PAA (R. Balki). 133 minutes. Subtitled. Opens Friday (December 4). For venues, times, and trailers, see Movies. Rating: NPaa will.
PAA (R. Balki). 133 minutes. Subtitled. Opens Friday (December 4). For venues, times, and trailers, see Movies. Rating: N
Paa will likely satisfy diehard Bollywood fans but won’t win any converts to India’s maddening but lucrative movie industry.
Mimicking Robin Williams’s character in Jack, Amitabh Bachchan (the Bollywood superstar idolized in Slumdog Millionaire) dons Benjamin Button’s latex and E.T.’s massive cranium as Auro, a 12-year-old who ages five times faster than normal kids.
Auro’s absent and unaware father (played by the star’s own son Abhishek Bachchan) is a well-intentioned politi cian who’s too busy housing India’s slum-dwelling homeless to realize that he has a child from that girl he loved so long ago. Cue the romantic flashbacks and melodramatic reunions awkwardly set against a pedestrian diatribe against India’s corrupt politics and media.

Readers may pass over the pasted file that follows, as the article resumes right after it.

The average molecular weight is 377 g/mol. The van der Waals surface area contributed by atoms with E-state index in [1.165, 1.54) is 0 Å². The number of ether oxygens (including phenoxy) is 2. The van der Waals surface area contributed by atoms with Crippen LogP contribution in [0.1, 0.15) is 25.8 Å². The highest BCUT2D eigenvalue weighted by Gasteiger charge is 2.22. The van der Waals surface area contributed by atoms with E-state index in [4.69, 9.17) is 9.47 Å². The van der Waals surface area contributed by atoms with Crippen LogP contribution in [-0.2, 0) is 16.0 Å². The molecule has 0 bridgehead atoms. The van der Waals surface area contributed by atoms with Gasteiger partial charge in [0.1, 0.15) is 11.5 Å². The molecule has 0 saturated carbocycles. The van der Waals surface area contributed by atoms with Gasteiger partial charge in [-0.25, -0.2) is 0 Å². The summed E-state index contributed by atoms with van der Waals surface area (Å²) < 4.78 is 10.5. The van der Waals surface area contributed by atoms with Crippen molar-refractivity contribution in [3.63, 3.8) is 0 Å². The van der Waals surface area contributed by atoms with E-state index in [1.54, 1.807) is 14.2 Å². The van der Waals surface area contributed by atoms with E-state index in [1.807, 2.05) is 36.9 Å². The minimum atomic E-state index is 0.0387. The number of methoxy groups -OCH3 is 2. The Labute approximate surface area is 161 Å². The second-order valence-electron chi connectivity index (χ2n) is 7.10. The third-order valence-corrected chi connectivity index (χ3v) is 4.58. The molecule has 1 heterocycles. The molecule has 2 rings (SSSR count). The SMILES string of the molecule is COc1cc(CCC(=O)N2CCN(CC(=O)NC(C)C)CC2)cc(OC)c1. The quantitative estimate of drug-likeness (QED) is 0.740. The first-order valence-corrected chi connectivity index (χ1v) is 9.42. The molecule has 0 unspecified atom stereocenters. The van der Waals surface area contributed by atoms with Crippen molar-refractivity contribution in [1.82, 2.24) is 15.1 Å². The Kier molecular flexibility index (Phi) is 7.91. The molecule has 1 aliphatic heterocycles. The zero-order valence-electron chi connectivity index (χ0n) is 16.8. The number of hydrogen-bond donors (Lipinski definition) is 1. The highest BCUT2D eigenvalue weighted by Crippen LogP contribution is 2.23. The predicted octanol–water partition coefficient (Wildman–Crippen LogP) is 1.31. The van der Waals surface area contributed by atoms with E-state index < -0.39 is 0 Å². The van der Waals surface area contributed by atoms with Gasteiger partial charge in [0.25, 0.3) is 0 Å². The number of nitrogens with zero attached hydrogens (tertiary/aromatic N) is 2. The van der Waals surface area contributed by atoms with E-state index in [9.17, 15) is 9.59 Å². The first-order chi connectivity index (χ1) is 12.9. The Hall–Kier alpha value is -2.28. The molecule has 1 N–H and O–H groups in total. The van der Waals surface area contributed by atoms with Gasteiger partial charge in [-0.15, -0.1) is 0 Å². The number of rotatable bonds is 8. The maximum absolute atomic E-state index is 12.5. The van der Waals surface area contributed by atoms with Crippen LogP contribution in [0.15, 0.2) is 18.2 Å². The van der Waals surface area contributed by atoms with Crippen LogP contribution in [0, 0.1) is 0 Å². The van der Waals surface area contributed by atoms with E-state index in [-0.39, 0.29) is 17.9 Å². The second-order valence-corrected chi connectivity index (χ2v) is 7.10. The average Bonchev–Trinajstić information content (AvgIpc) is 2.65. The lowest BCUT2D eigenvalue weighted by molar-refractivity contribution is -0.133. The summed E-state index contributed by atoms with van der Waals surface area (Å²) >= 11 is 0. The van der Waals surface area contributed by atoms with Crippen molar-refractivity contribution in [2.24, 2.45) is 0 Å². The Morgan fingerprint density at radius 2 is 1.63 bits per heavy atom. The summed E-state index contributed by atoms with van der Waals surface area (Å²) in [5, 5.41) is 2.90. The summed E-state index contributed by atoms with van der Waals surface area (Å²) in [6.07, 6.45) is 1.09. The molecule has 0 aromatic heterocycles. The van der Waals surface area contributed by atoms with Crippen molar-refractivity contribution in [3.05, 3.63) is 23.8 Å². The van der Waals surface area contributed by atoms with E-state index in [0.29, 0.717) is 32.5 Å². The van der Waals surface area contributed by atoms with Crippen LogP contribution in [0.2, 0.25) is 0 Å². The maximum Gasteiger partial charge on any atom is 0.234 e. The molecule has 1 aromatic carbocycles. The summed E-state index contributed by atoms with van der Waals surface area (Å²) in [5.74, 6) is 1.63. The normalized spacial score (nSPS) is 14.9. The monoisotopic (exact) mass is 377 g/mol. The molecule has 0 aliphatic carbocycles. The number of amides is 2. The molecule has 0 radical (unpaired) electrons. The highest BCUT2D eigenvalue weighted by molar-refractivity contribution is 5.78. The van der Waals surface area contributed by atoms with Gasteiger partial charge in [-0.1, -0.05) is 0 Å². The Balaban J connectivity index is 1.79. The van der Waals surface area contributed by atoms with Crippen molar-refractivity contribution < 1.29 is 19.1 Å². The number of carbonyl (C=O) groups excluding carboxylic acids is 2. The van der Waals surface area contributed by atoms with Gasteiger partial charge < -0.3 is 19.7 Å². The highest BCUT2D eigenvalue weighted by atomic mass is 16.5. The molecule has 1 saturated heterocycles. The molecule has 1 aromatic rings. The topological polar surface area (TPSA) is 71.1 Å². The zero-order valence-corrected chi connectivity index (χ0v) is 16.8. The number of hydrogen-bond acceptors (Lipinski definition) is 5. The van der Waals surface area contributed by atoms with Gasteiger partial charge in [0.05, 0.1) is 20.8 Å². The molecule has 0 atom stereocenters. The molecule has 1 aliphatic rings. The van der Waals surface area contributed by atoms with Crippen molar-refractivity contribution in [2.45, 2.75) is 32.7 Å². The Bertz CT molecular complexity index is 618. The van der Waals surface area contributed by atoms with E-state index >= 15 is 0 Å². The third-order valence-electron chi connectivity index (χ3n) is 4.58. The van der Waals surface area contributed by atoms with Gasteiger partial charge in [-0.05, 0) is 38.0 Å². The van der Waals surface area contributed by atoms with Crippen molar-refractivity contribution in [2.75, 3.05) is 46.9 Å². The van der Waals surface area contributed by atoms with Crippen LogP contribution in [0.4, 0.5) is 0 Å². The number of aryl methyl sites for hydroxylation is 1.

There’s neither singing nor dancing in Paa, which tries to ecape categorization as typical Bollywood fodder. But the movie still indulges in loud, irritating musical montages, its characters skipping merrily along, as if it can’t deny instinct.
Though this in not a musical, its jarring shifts between romance, politics, melodrama and slapstick prove that its filmmakers are tone-deaf.